JusWondering… Are Orci And Kurtzman Running A Pyramid Scheme?

Devastatoring

Great Pyramid? How about Mediocre instead...

There’s been plenty of chatter on the TripleDoubleU regarding the new Travesty Transformers movie.  I’ve not only made a slight mention here on this site, but I’ve voiced my opinion on Topless Robot’s threads as well.  The big debacle over the films many weaknesses boils down to this question:

Who’s fault is it?

As I’ve detailed above, depending upon the director, crap can transform into dysentary (see: pic above) or crap can screen flair (see: Star Trek).  In Hollywood, screenwriters have little to do with the final film, if anything with the process at all.  Haven’t you ever heard the blonde joke about the wannabe starlet sleeping with the writer?  Steve Martin even made light of this fact in his underrated Bowfinger.

Go-to-writers-du-jour Roberto Orci and Alex Kurtzman are a lot like this candy-dispensing product:

Have a cow... pie, man!
Have a cow… pie, man!

Together, they’ve written the following films:

  • The Island
  • The Legend of Zorro
  • Mission: Impossible III
  • Transformers
  • Star Trek
  • Transformers: Revenge of the Fallen

And like that candy dispenser, each one is a jellybean that in retrospect reminds us of bovine dung.

Here’s the breakdown of each attempt at writing:

The Island was a rip-off of three 70’s sci-fi films (Logan’s Run, Parts: The Clonus Horror, and THX-1138), and it was directed by Michael Bay.  It was partly filmed in Detroit, and you can see a painted portrait of Steve Yzerman in the background at one point (plus Scarlett Johanssonthroughout), so to not be a complete hater – this flick is tolerable.  But only for those reasons.  Seriously, catch the older (schlocky) trio of sci-fi “classics” then watch The IslandBay and the Boys borrowed quickly and liberally.

Does anybody remember the Zorro sequel?  *crickets*crickets*

Mission: Impossible IIIwas competent (I still like the first one best).  Although he was kind of douchey when he directed the episode of Jimmy Kimmel he was on, JJ Abrams handled this film well enough.  I still believe the sequence where Tom Cruise chased the “Rabbit’s Foot” through the streets of Shanghai could have been longer, and Philip Seymour Hoffman could have been given more scenes to chew on (plus more Maggie Q).  Mission: Decently Distracted.

Transformers was the second re-teaming of the screenwriters and Bay.  It’s been said that producer Steven Spielberg placed emphasis on the fact that the film was ultimately about a boy and his alien (car).  And after five hours of CGI robot action, the first hour of the first film is still best.  Although, I do like seeing the Detroit landmarks in the final battle, so this film was also okay in my book, despite the lack of common sense and clearly defined action scenes.  Moral of the story: if Bay films in the Motor City, my criticism dwindles.  Moral of another story: Spielberg’s kind of losing his touch, eh?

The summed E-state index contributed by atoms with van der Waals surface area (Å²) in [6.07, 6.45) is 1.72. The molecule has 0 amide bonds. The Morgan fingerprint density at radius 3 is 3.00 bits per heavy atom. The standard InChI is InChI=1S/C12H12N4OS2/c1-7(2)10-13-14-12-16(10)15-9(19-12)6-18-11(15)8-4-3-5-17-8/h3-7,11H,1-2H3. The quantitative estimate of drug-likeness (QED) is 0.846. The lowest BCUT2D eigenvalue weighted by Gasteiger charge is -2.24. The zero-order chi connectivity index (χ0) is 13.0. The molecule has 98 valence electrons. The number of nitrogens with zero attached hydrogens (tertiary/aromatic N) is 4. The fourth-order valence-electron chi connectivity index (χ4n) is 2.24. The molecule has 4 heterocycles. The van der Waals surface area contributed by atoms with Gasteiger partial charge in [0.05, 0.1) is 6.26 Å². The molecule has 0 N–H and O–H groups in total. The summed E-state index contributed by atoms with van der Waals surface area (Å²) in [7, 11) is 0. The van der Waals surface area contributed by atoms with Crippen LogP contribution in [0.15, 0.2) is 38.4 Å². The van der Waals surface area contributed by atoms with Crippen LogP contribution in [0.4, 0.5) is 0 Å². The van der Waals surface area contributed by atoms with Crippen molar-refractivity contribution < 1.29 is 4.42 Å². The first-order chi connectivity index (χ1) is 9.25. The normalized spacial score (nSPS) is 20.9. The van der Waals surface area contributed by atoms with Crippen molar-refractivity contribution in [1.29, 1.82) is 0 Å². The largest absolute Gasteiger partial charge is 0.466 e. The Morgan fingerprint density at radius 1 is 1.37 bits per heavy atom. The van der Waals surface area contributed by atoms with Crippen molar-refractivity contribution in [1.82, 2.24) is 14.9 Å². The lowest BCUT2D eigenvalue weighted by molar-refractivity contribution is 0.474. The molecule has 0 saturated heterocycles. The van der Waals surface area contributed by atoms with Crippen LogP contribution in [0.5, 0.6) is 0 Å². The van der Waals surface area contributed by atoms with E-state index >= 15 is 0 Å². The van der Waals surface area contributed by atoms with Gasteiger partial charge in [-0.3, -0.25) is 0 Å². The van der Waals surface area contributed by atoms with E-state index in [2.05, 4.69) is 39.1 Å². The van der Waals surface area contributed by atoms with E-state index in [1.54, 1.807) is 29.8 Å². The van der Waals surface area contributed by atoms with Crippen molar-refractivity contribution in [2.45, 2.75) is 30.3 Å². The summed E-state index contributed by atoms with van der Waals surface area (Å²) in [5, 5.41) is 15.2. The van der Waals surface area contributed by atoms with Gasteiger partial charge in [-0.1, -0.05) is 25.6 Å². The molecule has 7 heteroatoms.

Star Trek, also directed by JJ, was solid, but not perfect.  The origin story introduced some neat twists and surprises, but Kirk with puffy hands?!  Scotty going through water pipes?!  A tad amateurish (and the fault of the writers, I’d suspect).

Transformers: Revenge of the Fallen, the Third Turd of Bay and the Boys, was rushed to production.  They didn’t get anytime for a rewrite, and it sadly shows.  Sure, Bay might have made a lot of poor decisions (robot crying, robot humping, robot minstrels, robot balls), but the script’s plot made little sense.  (Why would the Prime’s have to sacrifice to hide the Matrix of Leadership instead of killing the Fallen?  Why would they hide it on Earth?  See the Topless Robot link above.)

I guess what I’m trying to say is this: if JJ Abrams made Transformers, imagine how “cool” it would be.  Then imagine if Michael Bay made Star Trek…  (It’s like that ending speech in A Time to Kill…)

Perhaps Orci and Kurtzman aren’t the worst screenwriters on the planet, but they need to branch out a bit more to tell for sure. 

(FINAL NOTE: JJ worked on the script for Bay’s Armageddon.  It was a fun ride that went on too long and pulled way too hard at the heart strings.  Srsly, how many things could possibly go wrong in trying to get off a space rock?  Apparently, everything.  More importantly: how was Armageddon a film in the Criterion Collection?!)

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